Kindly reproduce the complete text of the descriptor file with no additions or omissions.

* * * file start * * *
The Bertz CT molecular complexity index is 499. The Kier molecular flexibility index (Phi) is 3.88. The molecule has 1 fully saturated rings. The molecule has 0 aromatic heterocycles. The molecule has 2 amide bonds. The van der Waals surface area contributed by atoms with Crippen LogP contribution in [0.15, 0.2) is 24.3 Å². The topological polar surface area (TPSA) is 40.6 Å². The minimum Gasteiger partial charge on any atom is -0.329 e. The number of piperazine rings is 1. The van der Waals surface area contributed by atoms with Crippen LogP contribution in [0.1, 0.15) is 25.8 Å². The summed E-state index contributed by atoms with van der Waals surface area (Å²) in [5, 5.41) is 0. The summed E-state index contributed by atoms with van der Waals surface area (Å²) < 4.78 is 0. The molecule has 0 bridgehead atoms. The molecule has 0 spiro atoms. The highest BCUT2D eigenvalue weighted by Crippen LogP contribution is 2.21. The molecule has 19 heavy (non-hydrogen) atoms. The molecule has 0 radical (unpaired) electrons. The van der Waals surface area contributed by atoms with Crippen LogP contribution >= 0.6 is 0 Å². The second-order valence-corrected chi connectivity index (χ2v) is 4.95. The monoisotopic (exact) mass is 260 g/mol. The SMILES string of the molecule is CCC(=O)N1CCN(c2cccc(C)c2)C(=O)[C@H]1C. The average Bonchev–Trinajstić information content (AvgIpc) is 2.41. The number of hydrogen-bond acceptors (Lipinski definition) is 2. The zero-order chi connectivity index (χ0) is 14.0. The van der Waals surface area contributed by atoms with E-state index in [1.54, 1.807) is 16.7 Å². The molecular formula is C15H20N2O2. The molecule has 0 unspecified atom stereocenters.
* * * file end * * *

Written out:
The Bertz CT molecular complexity index is 499. The Kier molecular flexibility index (Phi) is 3.88. The molecule has 1 fully saturated rings. The molecule has 0 aromatic heterocycles. The molecule has 2 amide bonds. The van der Waals surface area contributed by atoms with Crippen LogP contribution in [0.15, 0.2) is 24.3 Å². The topological polar surface area (TPSA) is 40.6 Å². The minimum Gasteiger partial charge on any atom is -0.329 e. The number of piperazine rings is 1. The van der Waals surface area contributed by atoms with Crippen LogP contribution in [0.1, 0.15) is 25.8 Å². The summed E-state index contributed by atoms with van der Waals surface area (Å²) in [5, 5.41) is 0. The summed E-state index contributed by atoms with van der Waals surface area (Å²) < 4.78 is 0. The molecule has 0 bridgehead atoms. The molecule has 0 spiro atoms. The highest BCUT2D eigenvalue weighted by Crippen LogP contribution is 2.21. The molecule has 19 heavy (non-hydrogen) atoms. The molecule has 0 radical (unpaired) electrons. The van der Waals surface area contributed by atoms with Crippen LogP contribution >= 0.6 is 0 Å². The second-order valence-corrected chi connectivity index (χ2v) is 4.95. The monoisotopic (exact) mass is 260 g/mol. The SMILES string of the molecule is CCC(=O)N1CCN(c2cccc(C)c2)C(=O)[C@H]1C. The average Bonchev–Trinajstić information content (AvgIpc) is 2.41. The number of hydrogen-bond acceptors (Lipinski definition) is 2. The zero-order chi connectivity index (χ0) is 14.0. The van der Waals surface area contributed by atoms with E-state index in [1.54, 1.807) is 16.7 Å². The molecular formula is C15H20N2O2. The molecule has 0 unspecified atom stereocenters.